# Very Explicit Unit/Counit of the Inverse/Direct Image Adjunction

I've based the title on this question here. There, for sheaves $$\mathcal{F}$$ and $$\mathcal{G}$$ on toplogical spaces $$X$$ and $$Y$$ respectively, given a continuous map $$\varphi:X\to Y$$ they construct the unit and counit of the adjunction between $$\varphi_*$$ and $$\varphi^{-1}$$ via the universal properties of the various structures involved.

To try to get a feel for all the different constructions, I've been trying to write down the unit and counit explicitly by defining the actual maps themselves. This has been my attempt so far:

First we want to define $$\varepsilon:\varphi^{-1}\varphi_*\mathcal{F}\to\mathcal{F}$$. Let $$U\subseteq X$$ be open. For a sheaf $$\mathcal{H}$$ on $$Y$$, we define $$\varphi^{-1}\mathcal{H}$$ by sheafifying $$\varphi_0^{-1}\mathcal{H}$$, the presheaf given by setting $$\varphi_0^{-1}\mathcal{H}$$ to be the direct limit of $$\mathcal{H}(V)$$ for open $$V\subseteq Y$$ with $$\varphi(U)\subseteq V$$.

Elements of $$\varphi_0^{-1}\varphi_*\mathcal{F}(U)$$ are of the form $$(a,V)$$, where $$V\subseteq Y$$ is open, $$U\subseteq\varphi^{-1}(V)$$, and $$a\in\mathcal{F}(\varphi^{-1}(V))$$.

Let $$\mathcal{H}=\varphi^{-1}_0\varphi_*\mathcal{F}$$. Elements of $$\varphi^{-1}\varphi_*\mathcal{F}(U)$$ are then of the form $$s:U\to\coprod_{u\in U}\mathcal{H}_u$$, such that for any $$u\in U$$ we have $$s(u)\in\mathcal{H}_u$$ and an open set $$W_u\subseteq U$$ with $$u\in W_u$$ and some $$a_u\in\mathcal{H}(W_u)$$ such that, for any $$w\in W_u$$, the germ $$(a_u)_w\in\mathcal{H}_w$$ (this is just the definition of sheafification).

Now, $$(a_u)_w$$ is represented by $$(b_{u,w},W'_{u,w})$$ for some $$W'_{u,w}\subseteq W_u$$ with $$w\in W'_{u,w}$$ and $$b_{u,w}\in\mathcal{H}(W'_{u,w})$$. Then $$b_{u,w}$$ is of the form $$(c_{u,w},V_{u,w})$$, where $$V_{u,w}\subseteq Y$$ is open, $$W'_{u,w}\subseteq\varphi^{-1}(V_{u,w})$$, and $$c_{u,w}\in\mathcal{F}(\varphi^{-1}(V_{u,w}))$$.

Then define $$\varepsilon_U:\varphi^{-1}\varphi_*\mathcal{F}(U)\to\mathcal{F}(U)$$ by letting $$\varepsilon_U(s)$$ be given by gluing the $$c_{u,u}|_{W'_{u,u}}$$ together.

We now want to define $$\eta:\mathcal{G}\to\varphi_*\varphi^{-1}\mathcal{G}$$. Let $$V\subseteq Y$$ be open, and let $$\mathcal{H}=\varphi_0^{-1}\mathcal{G}$$. Then elements of $$\varphi_*\varphi^{-1}\mathcal{G}(V)$$ are of the form $$s:\varphi^{-1}(V)\to\coprod_{u\in\varphi^{-1}(V)}\mathcal{H}_{\varphi^{-1}(V)}$$, such that for any $$u\in\varphi^{-1}(V)$$ we have $$s(u)\in\mathcal{H}_u$$ and an open set $$W_u\subseteq V$$ with $$u\in\varphi^{-1}(W_u)$$ and some $$a_u\in\mathcal{H}(\varphi^{-1}(W_u))$$ such that, for any $$w\in\varphi^{-1}(W_u)$$, the germ $$(a_u)_w\in\mathcal{H}_w$$.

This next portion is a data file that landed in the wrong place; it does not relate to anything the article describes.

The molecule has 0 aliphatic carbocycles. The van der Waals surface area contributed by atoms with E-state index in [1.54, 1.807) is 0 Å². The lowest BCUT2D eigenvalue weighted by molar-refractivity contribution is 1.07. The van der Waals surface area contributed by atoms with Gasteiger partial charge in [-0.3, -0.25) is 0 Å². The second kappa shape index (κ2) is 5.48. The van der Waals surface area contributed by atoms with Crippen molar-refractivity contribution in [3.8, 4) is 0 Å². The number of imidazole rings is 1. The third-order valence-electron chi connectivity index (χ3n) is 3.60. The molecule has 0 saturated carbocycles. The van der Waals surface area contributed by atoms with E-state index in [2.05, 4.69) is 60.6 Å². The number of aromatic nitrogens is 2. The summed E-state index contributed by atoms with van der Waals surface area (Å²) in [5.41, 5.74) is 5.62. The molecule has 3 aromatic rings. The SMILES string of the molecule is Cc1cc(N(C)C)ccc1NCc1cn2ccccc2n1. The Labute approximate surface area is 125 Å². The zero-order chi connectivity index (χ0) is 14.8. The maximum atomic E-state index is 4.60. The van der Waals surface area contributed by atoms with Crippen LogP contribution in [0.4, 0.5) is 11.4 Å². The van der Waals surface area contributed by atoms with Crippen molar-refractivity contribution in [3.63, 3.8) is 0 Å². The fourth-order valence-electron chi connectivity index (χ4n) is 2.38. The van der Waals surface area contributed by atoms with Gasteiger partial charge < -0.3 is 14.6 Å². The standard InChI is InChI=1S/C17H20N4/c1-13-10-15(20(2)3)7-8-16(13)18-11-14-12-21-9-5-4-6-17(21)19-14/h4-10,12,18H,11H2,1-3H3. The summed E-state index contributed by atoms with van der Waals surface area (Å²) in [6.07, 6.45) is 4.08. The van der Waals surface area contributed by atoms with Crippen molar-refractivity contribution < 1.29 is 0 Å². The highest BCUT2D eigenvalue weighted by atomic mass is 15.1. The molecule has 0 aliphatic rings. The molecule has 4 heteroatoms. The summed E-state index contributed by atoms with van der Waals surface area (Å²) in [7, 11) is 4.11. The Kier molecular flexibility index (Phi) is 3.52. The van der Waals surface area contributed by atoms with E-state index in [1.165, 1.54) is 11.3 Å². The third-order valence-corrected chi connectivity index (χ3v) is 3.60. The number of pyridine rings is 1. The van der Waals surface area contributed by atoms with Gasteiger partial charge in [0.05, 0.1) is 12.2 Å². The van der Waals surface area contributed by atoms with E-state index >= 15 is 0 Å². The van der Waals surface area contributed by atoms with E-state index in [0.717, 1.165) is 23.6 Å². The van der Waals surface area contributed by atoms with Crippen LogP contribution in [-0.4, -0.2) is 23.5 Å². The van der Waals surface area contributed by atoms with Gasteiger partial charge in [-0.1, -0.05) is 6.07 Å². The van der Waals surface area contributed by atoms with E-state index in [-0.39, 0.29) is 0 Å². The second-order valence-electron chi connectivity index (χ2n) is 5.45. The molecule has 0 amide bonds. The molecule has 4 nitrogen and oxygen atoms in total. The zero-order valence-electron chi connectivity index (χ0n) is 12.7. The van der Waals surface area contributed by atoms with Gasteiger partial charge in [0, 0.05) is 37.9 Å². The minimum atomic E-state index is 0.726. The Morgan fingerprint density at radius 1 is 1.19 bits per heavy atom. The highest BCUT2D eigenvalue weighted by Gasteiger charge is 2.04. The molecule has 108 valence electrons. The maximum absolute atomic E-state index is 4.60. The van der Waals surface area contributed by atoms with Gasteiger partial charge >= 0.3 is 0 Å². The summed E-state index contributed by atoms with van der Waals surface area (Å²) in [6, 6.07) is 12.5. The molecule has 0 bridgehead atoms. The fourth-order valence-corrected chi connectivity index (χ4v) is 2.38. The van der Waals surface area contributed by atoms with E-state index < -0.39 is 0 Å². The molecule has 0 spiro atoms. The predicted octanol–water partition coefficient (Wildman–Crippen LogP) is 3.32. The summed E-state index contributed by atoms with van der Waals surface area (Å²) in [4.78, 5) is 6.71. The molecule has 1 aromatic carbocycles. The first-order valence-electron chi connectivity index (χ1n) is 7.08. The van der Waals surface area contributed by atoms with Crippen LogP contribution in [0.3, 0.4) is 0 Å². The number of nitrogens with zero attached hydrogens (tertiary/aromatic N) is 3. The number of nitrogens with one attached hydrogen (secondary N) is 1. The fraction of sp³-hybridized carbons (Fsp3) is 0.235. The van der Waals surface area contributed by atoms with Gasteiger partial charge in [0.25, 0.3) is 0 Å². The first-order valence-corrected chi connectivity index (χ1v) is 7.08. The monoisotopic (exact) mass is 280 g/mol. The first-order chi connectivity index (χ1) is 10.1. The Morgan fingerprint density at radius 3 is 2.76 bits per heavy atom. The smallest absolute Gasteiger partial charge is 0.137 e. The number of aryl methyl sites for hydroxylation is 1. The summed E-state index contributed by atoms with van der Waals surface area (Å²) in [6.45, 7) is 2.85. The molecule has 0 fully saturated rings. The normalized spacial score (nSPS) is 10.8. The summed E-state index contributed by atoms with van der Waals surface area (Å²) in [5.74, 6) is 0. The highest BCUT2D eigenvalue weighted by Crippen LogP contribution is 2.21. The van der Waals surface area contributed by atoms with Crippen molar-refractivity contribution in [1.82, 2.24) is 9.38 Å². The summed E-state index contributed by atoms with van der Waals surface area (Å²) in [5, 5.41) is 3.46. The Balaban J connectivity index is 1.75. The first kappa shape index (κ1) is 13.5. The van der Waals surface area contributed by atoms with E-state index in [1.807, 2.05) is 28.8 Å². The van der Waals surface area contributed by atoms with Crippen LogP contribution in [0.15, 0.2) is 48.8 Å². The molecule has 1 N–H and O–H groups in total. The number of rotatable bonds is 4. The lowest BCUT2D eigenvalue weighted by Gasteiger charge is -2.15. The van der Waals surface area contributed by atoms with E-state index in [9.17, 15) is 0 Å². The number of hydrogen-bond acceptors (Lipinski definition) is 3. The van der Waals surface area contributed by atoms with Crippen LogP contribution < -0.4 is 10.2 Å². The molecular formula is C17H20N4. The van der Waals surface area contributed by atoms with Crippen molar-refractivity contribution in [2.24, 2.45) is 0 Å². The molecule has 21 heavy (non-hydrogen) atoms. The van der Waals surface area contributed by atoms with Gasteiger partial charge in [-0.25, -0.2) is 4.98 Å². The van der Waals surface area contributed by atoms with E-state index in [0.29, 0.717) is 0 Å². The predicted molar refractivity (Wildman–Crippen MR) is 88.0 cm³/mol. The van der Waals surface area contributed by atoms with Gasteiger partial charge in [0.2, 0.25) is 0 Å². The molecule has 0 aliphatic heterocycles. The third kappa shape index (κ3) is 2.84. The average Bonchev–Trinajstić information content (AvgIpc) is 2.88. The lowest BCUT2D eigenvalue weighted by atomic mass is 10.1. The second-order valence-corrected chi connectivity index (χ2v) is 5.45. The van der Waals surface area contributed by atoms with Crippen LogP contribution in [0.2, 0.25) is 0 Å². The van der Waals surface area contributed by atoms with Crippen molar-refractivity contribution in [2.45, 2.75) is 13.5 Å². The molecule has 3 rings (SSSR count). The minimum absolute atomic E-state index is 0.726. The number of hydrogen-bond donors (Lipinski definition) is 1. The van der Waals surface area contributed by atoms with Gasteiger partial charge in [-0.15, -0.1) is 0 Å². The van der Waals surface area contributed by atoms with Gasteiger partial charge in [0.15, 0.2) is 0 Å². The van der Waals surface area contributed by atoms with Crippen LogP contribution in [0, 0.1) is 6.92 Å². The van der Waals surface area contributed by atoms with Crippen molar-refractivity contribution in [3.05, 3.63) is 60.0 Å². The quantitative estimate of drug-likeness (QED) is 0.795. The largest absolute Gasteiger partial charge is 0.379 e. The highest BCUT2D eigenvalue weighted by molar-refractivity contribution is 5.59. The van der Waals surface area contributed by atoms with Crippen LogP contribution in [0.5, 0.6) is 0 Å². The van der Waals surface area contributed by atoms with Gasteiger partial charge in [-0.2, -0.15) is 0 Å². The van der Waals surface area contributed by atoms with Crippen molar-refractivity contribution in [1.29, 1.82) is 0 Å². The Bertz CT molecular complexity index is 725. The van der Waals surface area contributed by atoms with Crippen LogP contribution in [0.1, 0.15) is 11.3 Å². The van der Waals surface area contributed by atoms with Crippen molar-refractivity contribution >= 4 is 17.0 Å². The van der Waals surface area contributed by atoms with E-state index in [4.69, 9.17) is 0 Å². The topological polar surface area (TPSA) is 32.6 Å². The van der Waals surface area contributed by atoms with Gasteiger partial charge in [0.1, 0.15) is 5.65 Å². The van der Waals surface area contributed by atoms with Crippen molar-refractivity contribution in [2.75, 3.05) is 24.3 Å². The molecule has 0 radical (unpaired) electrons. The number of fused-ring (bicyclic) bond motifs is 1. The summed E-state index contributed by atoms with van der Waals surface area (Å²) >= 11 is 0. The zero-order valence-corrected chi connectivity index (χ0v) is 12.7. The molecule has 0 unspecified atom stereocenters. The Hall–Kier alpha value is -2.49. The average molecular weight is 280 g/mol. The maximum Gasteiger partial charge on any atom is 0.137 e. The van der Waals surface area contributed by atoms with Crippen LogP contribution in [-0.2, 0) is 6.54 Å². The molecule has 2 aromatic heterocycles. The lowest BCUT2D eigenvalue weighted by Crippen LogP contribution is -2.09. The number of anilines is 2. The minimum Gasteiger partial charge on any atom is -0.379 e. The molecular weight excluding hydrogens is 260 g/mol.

Now, $$(a_u)_w$$ is represented by $$(b_{u,w},\varphi^{-1}(W'_{u,w}))$$ for some $$W'_{u,w}\subseteq W_u$$ with $$w\in\varphi^{-1}(W'_{u,w})$$ and $$b_{u,w}\in\mathcal{H}(\varphi^{-1}(W'_{u,w}))$$. Then $$b_{u,w}$$ is of the form $$(c_{u,w},V_{u,w})$$, where $$V_{u,w}\subseteq Y$$ is open, $$\varphi(\varphi^{-1}(W'_{u,w}))\subseteq V_{u,w}$$, and $$c_{u,w}\in\mathcal{G}(V_{u,w})$$.

Let $$a\in\mathcal{G}(V).$$Then define $$\eta_V:\mathcal{G}(V)\to\varphi_*\varphi^{-1}\mathcal{G}(V)$$ by letting $$\eta_V:a\mapsto(s:u\mapsto (a)_u)$$, or to be precise unraveling the definitions (I think) and picking an explicit representative in the various equivalence classes $$s:u\mapsto ((a,V),\varphi^{-1}(V))$$

I feel like these definitions should be correct, since I don't think I could have made any other choices. However I'd like to be certain before I check they satisfy the naturality requirements etc.

Then really I have two questions:

1. Are these definitions correct?
2. Do people often use these definitions directly? There are so many equivalence classes of equivalence classes it can be difficult to picture/remember what is going on, especially when looking at stalks of inverse images. I know there's a more down to earth description of sheafification for sheaves of functions, but it still seems unwieldy. Then do we just tend to use the universal properties from the adjunction in practice?

Any help would be much appreciated.